Senior Musings November 2011

Posted 11.03.11

Reunion Revelations


Many high schools hold their reunions in the fall, and The Latin School of Chicago, where I taught English in the 60s, follows this tradition.

Early in 2007, one of my former students decided he would take on the task of finding all his 1967 classmates to see if they would attend their 40th reunion. There were only 29 of them (The Latin School in those years was still fairly small) and he managed to get a great many not only to plan to attend, but to write biographies which John compiled and sent out to an ever-growing list.

He included a few faculty members, and specifically invited me, as he's one of the former students I've kept in touch with over the years. He offered to be my "designated escort" for the weekend, and since I have a sister in Chicago, I was able to spend a delightful six days there.

John has continued to organize subsequent classes for their 40th reunions, and although I haven't been able to attend, it's been wonderful to see what happened to these teenagers, and hear their perspectives on education as parents now in their late 50s.

These biographies have provided a fascinating glimpse at what made the most significant impressions on these vulnerable kids, many of who came from dysfunctional families. Although their parents were rich and sent them to excellent universities, many described bouts with alcoholism or drugs, one or more divorces, and quite a few failed attempts to find a suitable profession.

Many of these teens formed lasting friendships that have remained through the decades, despite moving far away from each other. And some have kept in touch with favorite teachers as well.

What surprised me was how so many of the naughty little boys in that class became responsible adults. John, who could never sit still or stop talking in class, went to law school, later took over his father's business, and has been happily married for more than thirty years.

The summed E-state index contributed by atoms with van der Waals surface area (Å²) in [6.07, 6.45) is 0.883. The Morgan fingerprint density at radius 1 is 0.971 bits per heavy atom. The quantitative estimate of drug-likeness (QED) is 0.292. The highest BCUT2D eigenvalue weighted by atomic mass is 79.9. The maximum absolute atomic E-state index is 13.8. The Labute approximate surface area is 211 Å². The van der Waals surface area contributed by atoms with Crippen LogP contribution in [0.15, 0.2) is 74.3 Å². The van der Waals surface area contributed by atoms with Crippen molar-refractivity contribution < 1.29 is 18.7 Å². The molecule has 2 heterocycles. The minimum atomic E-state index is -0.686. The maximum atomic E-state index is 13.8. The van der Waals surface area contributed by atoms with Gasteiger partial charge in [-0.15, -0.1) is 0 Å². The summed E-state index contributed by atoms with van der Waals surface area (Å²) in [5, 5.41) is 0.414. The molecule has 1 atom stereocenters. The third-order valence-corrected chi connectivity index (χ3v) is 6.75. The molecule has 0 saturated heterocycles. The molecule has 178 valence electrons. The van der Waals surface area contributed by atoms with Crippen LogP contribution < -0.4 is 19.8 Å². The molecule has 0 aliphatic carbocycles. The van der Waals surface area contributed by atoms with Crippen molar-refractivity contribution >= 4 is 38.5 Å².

Susan, who was easily distracted and lacked confidence, is now the producer/host of a successful TV program, an artist, writer and teacher. I had faith in her talent, but few others did. I've kept in touch with her over the years, and I'm thrilled to be proven correct. The former students who have contacted me were grateful that hey had learned certain things, chief among them how to analyze texts, how to write clearly and persuasively, and how to study. They mentioned favorite books they read in my classes, and many mentioned that I was kind and fair.

As a teacher, I've learned that it often isn't what you teach that matters most. Basic skills are important, but good teachers impart far more than information and techniques. They model behavior, transfer enthusiasm for their subjects, and provide insight into how everything connects -- geography with economics with history with literature.

High school is important, and if teens have strong teachers and develop close friendships, they'll be just fine.


Bobbi now teaches primarily on-line, through her books and her website, www.SimonTeakettle.com.

Copyright © 2011 Barbara Florio Graham/Log Cabin Chronicles/11.11